Corporations – External administration – Receivers and other controllers of property – Priority debts – Where corporation carrying on business solely as trustee created circulating security interest over trust assets in favour of bank – Where receivers and managers appointed by bank realised trust assets and satisfied obligations to bank – Whether surplus proceeds required to be paid in accordance with Corporations Act 2001 (Cth), s 433 – Whether corporation's right of indemnity is property of the company "comprised in or subject to a circulating security interest" within meaning of s 433 – Whether trust assets themselves are such "property of the company" – Whether statutory order of priorities for payment of debts applicable to distribution of surplus proceeds from trust assets among trust creditors – Whether proceeds from exercise of insolvent corporate trustee's right of exoneration to be applied only in satisfaction of trust liabilities to which it relates.

Trusts – Trustees – Right of indemnity – Whether trustee's right of indemnity confers beneficial interest in trust assets – Whether such interest is "property" within meaning of Corporations Act, s 9.

Words and phrases – "beneficial interest", "circulating asset", "circulating security interest", "floating charge", "insolvent corporate trustee", "payment of creditors out of property", "power of exoneration", "PPSA security interest", "priority payments", "property", "property comprised in or subject to a circulating security interest", "property held by the bankrupt on trust", "property of the company", "right of exoneration", "right of indemnity", "taking possession or assuming control of property", "trust asset", "trust liabilities".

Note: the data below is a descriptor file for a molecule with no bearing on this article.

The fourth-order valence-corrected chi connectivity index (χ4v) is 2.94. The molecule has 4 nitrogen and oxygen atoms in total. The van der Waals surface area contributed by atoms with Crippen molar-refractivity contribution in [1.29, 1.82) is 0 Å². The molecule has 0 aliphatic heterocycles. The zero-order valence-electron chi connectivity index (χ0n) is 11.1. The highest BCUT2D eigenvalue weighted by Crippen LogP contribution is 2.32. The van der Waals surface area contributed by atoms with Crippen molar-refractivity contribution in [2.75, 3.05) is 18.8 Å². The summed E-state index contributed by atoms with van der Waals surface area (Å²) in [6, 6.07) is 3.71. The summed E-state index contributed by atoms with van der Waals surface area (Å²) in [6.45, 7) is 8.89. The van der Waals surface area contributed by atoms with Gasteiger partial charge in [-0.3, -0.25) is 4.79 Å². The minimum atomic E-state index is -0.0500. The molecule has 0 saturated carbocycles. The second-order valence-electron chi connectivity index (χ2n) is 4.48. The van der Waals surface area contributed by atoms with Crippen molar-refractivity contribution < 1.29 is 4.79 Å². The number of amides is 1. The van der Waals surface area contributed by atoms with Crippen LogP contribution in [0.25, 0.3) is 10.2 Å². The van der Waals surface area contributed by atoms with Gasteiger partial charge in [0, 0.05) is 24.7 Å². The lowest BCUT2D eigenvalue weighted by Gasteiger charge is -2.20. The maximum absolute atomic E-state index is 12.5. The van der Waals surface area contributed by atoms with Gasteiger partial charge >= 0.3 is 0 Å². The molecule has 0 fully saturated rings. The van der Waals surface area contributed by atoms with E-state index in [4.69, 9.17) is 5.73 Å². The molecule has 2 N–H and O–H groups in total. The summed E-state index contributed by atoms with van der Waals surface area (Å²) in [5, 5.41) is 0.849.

Corporations Act 2001 (Cth) – ss 9, 51, 51C, 433, 555, 556, 560.

Personal Property Securities Act 2009 (Cth) – ss 10, 12, 340.

Northern Territory v Mr A. Griffiths (deceased) and Lorraine Jones on behalf of the Ngaliwurru and Nungali Peoples [No 2] [2019] HCA 19

Nettle J
Date: 19 Jun 2019 Case Number: D1/2018 D2/2018 D3/2018
Practice and procedure – High Court – Suppression and non-publication orders – Power to make – Where expert evidence and gender restricted evidence of senior males of Ngaliwurru and Nungali Peoples admitted in support of compensation claims in native title proceedings – Whether suppression or non-publication orders in respect of such evidence necessary to prevent prejudice to the proper administration of justice.

Words and phrases – "administration of justice", "gender restricted knowledge", "suppression order".

Judiciary Act 1903 (Cth) – ss 77RD, 77RE, 77RF.

Australian Securities and Investments Commission v Kobelt [2019] HCA 18

Kiefel CJ, Bell, Gageler, Keane, Nettle, Gordon, Edelman JJ
Date: 12 Jun 2019 Case Number: A32/2018